Meadow planting/conservation landscaping is a best management practice (BMP) for stormwater management generally used in a residential/urban landscape. This type of BMP is a conversion of turfgrass lawn to perennial native meadow. Strategically sized, located, and managed this BMP can provide both water quality and habitat benefits.
What are the Benefits of Meadow Planting/Conservation Landscaping?
- Less required maintenance:
- Once established, meadows are generally mowed once a year, thus contributing less to exhaust emissions, and gas and energy usage than frequent lawn mowing.
- Fertilization, herbicide, and pesticide applications are not needed, unlike turfgrass which requires these supplemental nutrients and chemicals to maintain its desirable lush and thick condition.
- Increased biodiversity and aesthetics:
- Meadows are comprised of a mix of native grasses and wildflowers, creating greater biodiversity of plants and associated wildlife benefits such as cover, forage, and pollinator opportunities.
- Various flowering periods of the diverse meadow plant species support a greater diversity of birds and pollinators throughout the year.
- Diverse plant types both in size, texture, and color provide for an aesthetic quality not achievable from monotypic turfgrass lawns.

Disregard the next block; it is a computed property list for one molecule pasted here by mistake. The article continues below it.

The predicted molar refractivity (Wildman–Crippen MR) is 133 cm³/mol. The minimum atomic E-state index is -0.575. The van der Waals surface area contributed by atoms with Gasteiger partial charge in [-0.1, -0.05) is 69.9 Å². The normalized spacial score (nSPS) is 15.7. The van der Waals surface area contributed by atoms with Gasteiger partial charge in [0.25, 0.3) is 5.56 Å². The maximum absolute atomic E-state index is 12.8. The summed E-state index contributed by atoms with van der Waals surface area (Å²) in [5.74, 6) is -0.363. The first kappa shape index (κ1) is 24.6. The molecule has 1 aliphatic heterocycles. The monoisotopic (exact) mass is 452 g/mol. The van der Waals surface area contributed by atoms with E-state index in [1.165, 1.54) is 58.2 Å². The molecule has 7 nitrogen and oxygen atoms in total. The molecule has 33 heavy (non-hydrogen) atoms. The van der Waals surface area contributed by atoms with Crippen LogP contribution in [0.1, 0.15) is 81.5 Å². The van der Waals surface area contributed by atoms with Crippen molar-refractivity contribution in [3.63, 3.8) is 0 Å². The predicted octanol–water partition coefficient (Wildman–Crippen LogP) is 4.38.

- Improve water quality:
- When strategically located between nutrient and/or pollutant sources such as lawn, downspouts or impervious surfaces and a receiving waterway or swale, meadows can help prevent run-off of nutrients to storm drains and/or waterways by removing up to 39% of nitrogen and 25% of phosphorus. Case studies associated with lawn conversion can be found at: https://extension.umd.edu/resource/converting-lawns-diverse-landscapes-case-studies
Meadows require less use of fertilizers than traditional lawns. Meadow plants have evolved to thrive in harsh conditions and have extensive root systems that allow them to seek out the nutrients that they require. Nutrients are provided from the recycled biomass of dead plant matter left to decay in place which overtime builds up organic matter which improves soil conditions, providing nutrients and increasing microbial communities which aid in nutrient retainage and uptake. Conversely, grass lawns generally require chemical fertilization to supply its required nutrients and, if fertilization application methods are not followed properly, fertilizer pellets can land on impervious surfaces and run-off directly to storm drains or waterways, or excess nutrients can infiltrate groundwater.
The root systems of meadow plants are more robust and much deeper than grass lawns resulting in greater absorption of nutrients, improved soil stabilization, and less run-off, therefore providing protection of both groundwater and surface water resources.